Indicators at a glance - recreational water quality

This section summarises the latest Environmental Health Indicators about recreational water quality and water-borne disease in New Zealand. 


Contact with recreational water which is contaminated with pathogens (such as bacteria and viruses) can lead to contracting certain waterborne diseases, particularly gastrointestinal illnesses. Animal manure and human sewage are the main sources of pathogens in New Zealand waterways.

Faecal matter from livestock can contaminate waterways through: (1) surface run-off of faecal matter into waterways, (2) livestock defecating directly into waterways, and (3) leaching into groundwater.  

Indicator Key findings
Suitability for Swimming
  • During the 2018–19 bathing season, 75.0% of monitored river swimming sites, 40.6% of monitored beach sites and 24.1% of monitored lake sites were unsafe to swim at on at least one occasion.

  • In the 2018–19 bathing season, 27.5% of monitored river swimming sites, 14.0% of monitored lake sites and 7.8% of monitored beach sites were frequently unsuitable for swimming, with 20% or more of regular water quality samples showing they were unsafe to swim.

  • Based on measurements taken between 2016–19, 51.2% of monitored freshwater bathing sites (rivers and lakes) and 6.8% of bathing sites at beaches were unsuitable for swimming at any time, with an overall high risk of bacterial infection.

  • The Manawatū-Whanganui had the highest proportion of unsafe freshwater swimming sites - 90% of all monitored sites in the region were unsuitable for swimming. The Hawke’s Bay region had the highest proportion of unsafe beaches, with 14% of all monitored beaches being unsuitable to swim.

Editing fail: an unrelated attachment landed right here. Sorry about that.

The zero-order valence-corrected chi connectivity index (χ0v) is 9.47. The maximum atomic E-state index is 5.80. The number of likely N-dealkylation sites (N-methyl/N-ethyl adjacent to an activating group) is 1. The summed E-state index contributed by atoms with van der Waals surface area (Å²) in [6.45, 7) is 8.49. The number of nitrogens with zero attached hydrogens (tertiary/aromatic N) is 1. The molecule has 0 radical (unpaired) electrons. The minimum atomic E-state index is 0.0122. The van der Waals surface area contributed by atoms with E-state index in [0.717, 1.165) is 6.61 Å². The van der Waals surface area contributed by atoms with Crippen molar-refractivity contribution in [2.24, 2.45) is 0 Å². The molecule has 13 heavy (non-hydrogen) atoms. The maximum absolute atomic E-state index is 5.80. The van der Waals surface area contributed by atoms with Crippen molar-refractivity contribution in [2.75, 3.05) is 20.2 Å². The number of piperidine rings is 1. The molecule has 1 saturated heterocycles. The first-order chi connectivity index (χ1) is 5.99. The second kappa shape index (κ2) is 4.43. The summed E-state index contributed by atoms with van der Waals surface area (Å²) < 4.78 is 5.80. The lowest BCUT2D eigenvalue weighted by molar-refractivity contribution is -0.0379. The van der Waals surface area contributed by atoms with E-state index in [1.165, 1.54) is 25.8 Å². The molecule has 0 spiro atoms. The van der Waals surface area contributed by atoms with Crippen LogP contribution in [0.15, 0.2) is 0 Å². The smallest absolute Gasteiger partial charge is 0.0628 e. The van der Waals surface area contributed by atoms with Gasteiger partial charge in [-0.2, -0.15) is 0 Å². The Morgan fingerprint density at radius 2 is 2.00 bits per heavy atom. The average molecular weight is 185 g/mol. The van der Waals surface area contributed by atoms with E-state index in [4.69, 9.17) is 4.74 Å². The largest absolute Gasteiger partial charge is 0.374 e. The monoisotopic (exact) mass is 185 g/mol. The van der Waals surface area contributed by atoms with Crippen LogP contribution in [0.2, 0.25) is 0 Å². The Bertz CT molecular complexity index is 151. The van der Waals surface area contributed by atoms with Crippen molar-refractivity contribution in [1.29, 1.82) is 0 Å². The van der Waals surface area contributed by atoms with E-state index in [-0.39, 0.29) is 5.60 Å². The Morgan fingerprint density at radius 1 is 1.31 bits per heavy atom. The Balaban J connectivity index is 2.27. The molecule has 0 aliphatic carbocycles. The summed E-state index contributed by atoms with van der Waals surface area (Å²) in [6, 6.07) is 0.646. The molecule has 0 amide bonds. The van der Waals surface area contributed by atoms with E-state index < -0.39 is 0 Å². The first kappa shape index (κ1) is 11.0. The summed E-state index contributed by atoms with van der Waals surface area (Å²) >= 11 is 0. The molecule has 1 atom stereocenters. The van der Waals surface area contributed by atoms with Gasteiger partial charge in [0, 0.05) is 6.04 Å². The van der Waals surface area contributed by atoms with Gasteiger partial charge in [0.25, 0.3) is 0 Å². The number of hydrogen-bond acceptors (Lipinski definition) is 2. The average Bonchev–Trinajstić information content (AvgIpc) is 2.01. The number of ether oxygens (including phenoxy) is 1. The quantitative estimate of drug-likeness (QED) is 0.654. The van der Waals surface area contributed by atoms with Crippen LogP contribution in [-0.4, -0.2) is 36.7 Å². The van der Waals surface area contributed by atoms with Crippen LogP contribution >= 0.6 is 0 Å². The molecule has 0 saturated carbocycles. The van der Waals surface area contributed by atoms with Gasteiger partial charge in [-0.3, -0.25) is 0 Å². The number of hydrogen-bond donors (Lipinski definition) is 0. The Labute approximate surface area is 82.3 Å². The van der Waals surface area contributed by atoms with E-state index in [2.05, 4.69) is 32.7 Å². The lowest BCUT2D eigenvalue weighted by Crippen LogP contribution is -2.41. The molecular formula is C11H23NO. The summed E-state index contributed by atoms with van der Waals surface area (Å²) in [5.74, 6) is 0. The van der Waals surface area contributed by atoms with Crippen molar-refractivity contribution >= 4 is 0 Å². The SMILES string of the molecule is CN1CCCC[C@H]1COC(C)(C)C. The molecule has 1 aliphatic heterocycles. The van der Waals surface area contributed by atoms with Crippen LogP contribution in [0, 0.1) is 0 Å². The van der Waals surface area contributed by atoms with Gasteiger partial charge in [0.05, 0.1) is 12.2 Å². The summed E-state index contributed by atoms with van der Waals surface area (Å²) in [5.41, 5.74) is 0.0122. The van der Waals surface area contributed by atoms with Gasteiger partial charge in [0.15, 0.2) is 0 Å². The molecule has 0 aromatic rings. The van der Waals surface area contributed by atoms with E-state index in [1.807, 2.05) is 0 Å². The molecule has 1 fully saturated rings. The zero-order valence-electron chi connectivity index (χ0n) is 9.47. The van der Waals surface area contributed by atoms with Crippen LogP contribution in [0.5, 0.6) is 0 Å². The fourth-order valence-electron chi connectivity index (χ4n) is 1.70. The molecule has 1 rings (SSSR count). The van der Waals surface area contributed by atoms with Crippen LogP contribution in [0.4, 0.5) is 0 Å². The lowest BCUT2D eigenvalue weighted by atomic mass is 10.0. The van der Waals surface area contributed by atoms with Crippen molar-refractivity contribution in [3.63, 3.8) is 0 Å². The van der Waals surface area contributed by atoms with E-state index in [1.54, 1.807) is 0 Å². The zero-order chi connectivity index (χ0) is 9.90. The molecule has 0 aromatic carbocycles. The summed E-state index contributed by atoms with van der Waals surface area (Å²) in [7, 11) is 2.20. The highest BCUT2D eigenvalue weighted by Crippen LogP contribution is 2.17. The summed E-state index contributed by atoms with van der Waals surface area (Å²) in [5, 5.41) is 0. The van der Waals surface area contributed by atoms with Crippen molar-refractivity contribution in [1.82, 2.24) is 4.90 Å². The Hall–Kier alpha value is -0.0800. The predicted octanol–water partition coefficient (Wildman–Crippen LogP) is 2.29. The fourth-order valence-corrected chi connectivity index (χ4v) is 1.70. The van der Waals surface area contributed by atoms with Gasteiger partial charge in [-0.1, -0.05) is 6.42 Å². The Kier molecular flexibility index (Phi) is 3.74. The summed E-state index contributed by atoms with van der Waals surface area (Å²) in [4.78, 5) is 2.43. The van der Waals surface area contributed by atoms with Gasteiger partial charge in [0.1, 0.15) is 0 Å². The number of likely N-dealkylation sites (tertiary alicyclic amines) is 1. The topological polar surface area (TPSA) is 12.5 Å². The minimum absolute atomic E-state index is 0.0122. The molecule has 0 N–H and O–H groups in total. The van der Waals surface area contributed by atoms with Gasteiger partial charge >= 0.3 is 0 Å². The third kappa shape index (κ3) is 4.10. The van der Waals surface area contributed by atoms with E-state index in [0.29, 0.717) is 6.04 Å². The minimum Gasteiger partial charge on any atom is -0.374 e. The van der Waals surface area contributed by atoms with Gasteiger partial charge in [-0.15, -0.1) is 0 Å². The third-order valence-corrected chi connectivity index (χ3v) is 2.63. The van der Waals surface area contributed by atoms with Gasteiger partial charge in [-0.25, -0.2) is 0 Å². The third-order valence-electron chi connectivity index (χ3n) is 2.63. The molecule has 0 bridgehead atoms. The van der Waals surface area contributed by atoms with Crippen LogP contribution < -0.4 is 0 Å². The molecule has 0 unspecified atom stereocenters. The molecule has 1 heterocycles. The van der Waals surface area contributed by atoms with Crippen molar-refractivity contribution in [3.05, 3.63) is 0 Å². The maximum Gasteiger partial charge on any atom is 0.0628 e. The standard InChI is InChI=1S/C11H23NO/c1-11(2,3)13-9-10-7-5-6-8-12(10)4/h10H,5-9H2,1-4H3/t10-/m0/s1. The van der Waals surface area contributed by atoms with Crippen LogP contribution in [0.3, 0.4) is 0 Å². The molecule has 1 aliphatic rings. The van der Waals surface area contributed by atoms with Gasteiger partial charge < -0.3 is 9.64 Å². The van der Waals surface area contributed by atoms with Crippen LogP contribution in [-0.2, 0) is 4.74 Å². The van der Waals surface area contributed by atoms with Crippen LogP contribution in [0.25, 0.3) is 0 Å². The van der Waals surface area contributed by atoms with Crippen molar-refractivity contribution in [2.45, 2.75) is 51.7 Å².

• Between 2016–19, both freshwater and marine swimming sites in urban areas were least likely to be safe to swim, in contrast to rural areas.

Agricultural activity
  • Total livestock numbers dropped by 25% from 2002 to 2019, mostly due to a decrease in sheep numbers.
  • Dairy cattle are the only livestock type to have become more numerous. Numbers rose by almost a quarter from 2002 to 2019, from 5.2 million in 2002 to 6.3 million in 2019.
  • There was a marked diversification away from specialised sheep farming and into mixed sheep and beef cattle farms.
  • The area of irrigated agricultural land has almost doubled since 2002. Three-quarters of all water used for agriculture is taken from lakes and rivers.
Water-borne diseases related to recreational water
  • The age-standardised campylobacteriosis notification rate was 132 per 100,000 people in 2018 (6,463 notifications). This was approximately the equal lowest rate since reports began in 2001.
  • The age-standardised notification rate for cryptosporidiosis was 38 per 100,000 people in 2018 (1,551 notifications). This was approximately the equal highest with 2001.
  • The age-standardised notification rate for giardiasis was 31 per 100,000 people in 2018 (1,392 notifications). This has remained unchanged since 2015.
  • Notification rates for potentially waterborne diseases continued to be higher for children aged 0–4, people of European/Other, and people living in less deprived or rural areas.
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